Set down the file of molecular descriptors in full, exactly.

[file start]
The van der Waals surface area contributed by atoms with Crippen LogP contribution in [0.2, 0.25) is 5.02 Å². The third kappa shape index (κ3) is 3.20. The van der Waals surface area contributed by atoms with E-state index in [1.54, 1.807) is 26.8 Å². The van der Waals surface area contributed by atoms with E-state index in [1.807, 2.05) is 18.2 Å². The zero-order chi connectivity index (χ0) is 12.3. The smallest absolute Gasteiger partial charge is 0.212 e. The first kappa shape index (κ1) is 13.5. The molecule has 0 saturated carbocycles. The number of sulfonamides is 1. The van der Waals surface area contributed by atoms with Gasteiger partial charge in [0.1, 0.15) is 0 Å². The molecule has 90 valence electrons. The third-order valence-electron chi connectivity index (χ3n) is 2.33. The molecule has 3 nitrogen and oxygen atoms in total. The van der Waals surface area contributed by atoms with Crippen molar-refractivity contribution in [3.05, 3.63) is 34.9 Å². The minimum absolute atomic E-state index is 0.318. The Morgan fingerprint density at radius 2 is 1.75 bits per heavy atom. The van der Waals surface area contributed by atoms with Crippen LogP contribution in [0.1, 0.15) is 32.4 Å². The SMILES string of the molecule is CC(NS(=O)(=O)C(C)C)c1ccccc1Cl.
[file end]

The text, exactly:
The van der Waals surface area contributed by atoms with Crippen LogP contribution in [0.2, 0.25) is 5.02 Å². The third kappa shape index (κ3) is 3.20. The van der Waals surface area contributed by atoms with E-state index in [1.54, 1.807) is 26.8 Å². The van der Waals surface area contributed by atoms with E-state index in [1.807, 2.05) is 18.2 Å². The zero-order chi connectivity index (χ0) is 12.3. The smallest absolute Gasteiger partial charge is 0.212 e. The first kappa shape index (κ1) is 13.5. The molecule has 0 saturated carbocycles. The number of sulfonamides is 1. The van der Waals surface area contributed by atoms with Gasteiger partial charge in [0.1, 0.15) is 0 Å². The molecule has 90 valence electrons. The third-order valence-electron chi connectivity index (χ3n) is 2.33. The molecule has 3 nitrogen and oxygen atoms in total. The van der Waals surface area contributed by atoms with Crippen molar-refractivity contribution in [3.05, 3.63) is 34.9 Å². The minimum absolute atomic E-state index is 0.318. The Morgan fingerprint density at radius 2 is 1.75 bits per heavy atom. The van der Waals surface area contributed by atoms with Crippen LogP contribution in [0.1, 0.15) is 32.4 Å². The SMILES string of the molecule is CC(NS(=O)(=O)C(C)C)c1ccccc1Cl.